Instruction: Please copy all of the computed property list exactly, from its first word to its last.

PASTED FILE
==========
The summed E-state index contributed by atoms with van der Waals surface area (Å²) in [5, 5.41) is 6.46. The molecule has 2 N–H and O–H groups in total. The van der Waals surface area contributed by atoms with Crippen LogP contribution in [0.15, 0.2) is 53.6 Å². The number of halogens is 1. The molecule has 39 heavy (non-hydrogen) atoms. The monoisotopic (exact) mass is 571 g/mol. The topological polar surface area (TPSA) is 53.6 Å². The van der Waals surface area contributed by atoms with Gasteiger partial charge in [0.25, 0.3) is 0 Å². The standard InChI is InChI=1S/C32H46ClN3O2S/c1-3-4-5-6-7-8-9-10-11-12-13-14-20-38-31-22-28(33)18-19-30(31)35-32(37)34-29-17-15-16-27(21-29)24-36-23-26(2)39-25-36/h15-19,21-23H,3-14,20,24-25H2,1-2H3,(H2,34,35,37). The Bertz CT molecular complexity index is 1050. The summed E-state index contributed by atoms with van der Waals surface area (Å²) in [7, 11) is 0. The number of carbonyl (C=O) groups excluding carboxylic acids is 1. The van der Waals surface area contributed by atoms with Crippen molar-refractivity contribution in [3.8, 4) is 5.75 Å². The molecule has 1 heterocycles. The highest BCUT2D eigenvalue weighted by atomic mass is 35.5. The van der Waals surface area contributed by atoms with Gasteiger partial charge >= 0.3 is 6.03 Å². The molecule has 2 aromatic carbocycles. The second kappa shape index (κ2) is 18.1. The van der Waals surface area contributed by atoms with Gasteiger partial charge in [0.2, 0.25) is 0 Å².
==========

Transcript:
The summed E-state index contributed by atoms with van der Waals surface area (Å²) in [5, 5.41) is 6.46. The molecule has 2 N–H and O–H groups in total. The van der Waals surface area contributed by atoms with Crippen LogP contribution in [0.15, 0.2) is 53.6 Å². The number of halogens is 1. The molecule has 39 heavy (non-hydrogen) atoms. The monoisotopic (exact) mass is 571 g/mol. The topological polar surface area (TPSA) is 53.6 Å². The van der Waals surface area contributed by atoms with Gasteiger partial charge in [0.25, 0.3) is 0 Å². The standard InChI is InChI=1S/C32H46ClN3O2S/c1-3-4-5-6-7-8-9-10-11-12-13-14-20-38-31-22-28(33)18-19-30(31)35-32(37)34-29-17-15-16-27(21-29)24-36-23-26(2)39-25-36/h15-19,21-23H,3-14,20,24-25H2,1-2H3,(H2,34,35,37). The Bertz CT molecular complexity index is 1050. The summed E-state index contributed by atoms with van der Waals surface area (Å²) in [7, 11) is 0. The number of carbonyl (C=O) groups excluding carboxylic acids is 1. The van der Waals surface area contributed by atoms with Crippen molar-refractivity contribution in [3.8, 4) is 5.75 Å². The molecule has 1 heterocycles. The highest BCUT2D eigenvalue weighted by atomic mass is 35.5. The van der Waals surface area contributed by atoms with Gasteiger partial charge >= 0.3 is 6.03 Å². The molecule has 2 aromatic carbocycles. The second kappa shape index (κ2) is 18.1. The van der Waals surface area contributed by atoms with Gasteiger partial charge in [0.2, 0.25) is 0 Å².